The Times Demand a Jackson

In the days following the election, President-elect Abraham Lincoln was inundated with visitors to his Springfield, Illinois, home congratulating him and asking for jobs. He was also pressed to issue some kind of statement to curry favor with the South. But Lincoln refused to issue any kind of official statement, instead he referred questioners to his past statements and maintained his pledge that he would not interfere with the domestic affairs of the states.

Near mid-month, reporter Henry Villard noted that the president-elect had grown an “adornment of whiskers” for the first time. Villard wrote, “His old friends, who have been used to a great indifference as to the ‘outer man,’ on his part, say that ‘Abe is putting on airs.’” On a more serious note, Villard documented how Lincoln was trying to stand up to the immense pressure of being a president-elect in such uncertain times:

“Always cadaverous, his aspect is now almost ghostly. His position is wearing him, terribly. Letters threatening his life are daily received from the South… But these trouble him little compared with the apprehended difficulty of conciliating the South without destroying the integrity of his own party. I doubt Mr. Lincoln’s capacity for the task of bringing light and peace out of the chaos that will surround him.”

Villard believed that although Lincoln was “a man of good heart and good intention,” “he is not firm,” which was unfortunate because, “The times demand a Jackson.”

Lincoln opted not to attend a Republican victory celebration in Springfield, but he sent a message for Senator Lyman Trumbull to deliver that promised to intensity southern animosity: “I am rather glad of this military preparation in the South. It will enable the people the more easily to suppress any uprisings here, which their misrepresentation of purposes may have encouraged.”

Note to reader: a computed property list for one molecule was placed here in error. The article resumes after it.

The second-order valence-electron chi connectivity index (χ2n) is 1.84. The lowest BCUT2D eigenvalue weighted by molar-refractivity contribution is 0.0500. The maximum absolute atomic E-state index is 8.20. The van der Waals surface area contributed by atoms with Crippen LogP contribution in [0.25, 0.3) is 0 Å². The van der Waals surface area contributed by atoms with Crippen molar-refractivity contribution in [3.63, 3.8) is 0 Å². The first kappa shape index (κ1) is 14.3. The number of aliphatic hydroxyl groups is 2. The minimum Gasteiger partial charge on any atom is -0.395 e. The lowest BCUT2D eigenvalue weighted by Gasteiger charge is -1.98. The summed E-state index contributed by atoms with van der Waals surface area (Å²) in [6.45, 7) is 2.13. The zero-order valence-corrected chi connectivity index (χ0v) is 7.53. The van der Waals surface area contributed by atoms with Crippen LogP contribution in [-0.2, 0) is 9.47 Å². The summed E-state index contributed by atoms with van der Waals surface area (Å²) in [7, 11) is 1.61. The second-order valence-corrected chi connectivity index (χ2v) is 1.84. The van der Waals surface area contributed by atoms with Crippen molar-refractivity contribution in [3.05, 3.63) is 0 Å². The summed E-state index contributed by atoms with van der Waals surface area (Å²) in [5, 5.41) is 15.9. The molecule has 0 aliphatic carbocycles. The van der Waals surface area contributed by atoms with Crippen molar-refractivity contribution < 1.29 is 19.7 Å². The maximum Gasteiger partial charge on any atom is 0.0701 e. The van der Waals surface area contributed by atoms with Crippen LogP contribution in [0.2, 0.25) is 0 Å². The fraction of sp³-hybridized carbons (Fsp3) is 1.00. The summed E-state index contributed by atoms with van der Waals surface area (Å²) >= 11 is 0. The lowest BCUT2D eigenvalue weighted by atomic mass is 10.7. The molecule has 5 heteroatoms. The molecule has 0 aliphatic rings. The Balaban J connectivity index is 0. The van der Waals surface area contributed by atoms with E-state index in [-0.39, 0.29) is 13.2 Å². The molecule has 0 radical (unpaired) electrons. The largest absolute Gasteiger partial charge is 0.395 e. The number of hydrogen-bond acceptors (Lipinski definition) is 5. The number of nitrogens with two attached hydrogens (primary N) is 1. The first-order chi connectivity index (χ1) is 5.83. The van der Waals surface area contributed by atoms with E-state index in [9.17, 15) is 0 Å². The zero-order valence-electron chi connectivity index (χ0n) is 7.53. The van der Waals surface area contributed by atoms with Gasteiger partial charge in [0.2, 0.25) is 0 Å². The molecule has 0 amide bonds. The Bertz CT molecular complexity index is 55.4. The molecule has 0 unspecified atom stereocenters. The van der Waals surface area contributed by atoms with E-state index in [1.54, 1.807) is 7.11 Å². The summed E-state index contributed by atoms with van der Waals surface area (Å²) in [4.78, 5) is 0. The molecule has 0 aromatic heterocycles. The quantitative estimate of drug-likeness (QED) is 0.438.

Trumbull decided not to read Lincoln’s message to the crowd out of fear that it might be too antagonistic. But then he delivered an antagonistic speech of his own in which he condemned secession as terrorism and vowed to support forceful action against southern “traitors.” A more moderate passage from Lincoln pledged that “each and all of the states will be left in as complete control of their own affairs respectively, and at as perfect liberty to choose, and employ, their own means of protecting property, and preserving peace and order… as they have ever been under any administration.” This did nothing to dispel southern angst.

After celebrating a traditional Thanksgiving dinner on the 29th, Lincoln reviewed his accumulating mail. According to correspondent Villard, the mail contained many congratulations, as well as “senseless fulminations and, in a few instances, disgraceful threats and indecent drawings.” Some messages contained the “advice of patriots,” while others consisted of “seditious pamphlets and manifestos,” and “female forwardness and inquisitiveness.”

By month’s end, Lincoln remained at his Springfield home and continued to reiterate that he would not interfere in state affairs. But southerners continued to doubt his sincerity since he expressed such little concern about the South’s resolve to leave the Union.


  • Catton, Bruce and Long, E.B. (ed.), The Coming Fury. New York: Doubleday & Company, Inc. (Kindle Edition), 1961.
  • Donald, David Herbert, Lincoln. New York: Simon & Schuster, (Kindle Edition), 2011.
  • Holzer, Harold, Lincoln President-Elect: Abraham Lincoln and the Great Secession Winter of 1860-1861. New York: Simon & Schuster Paperbacks, Reprint Edition, 2008.
  • Long, E.B. with Long, Barbara, The Civil War Day by Day. New York: Da Capo Press, Inc., 1971.

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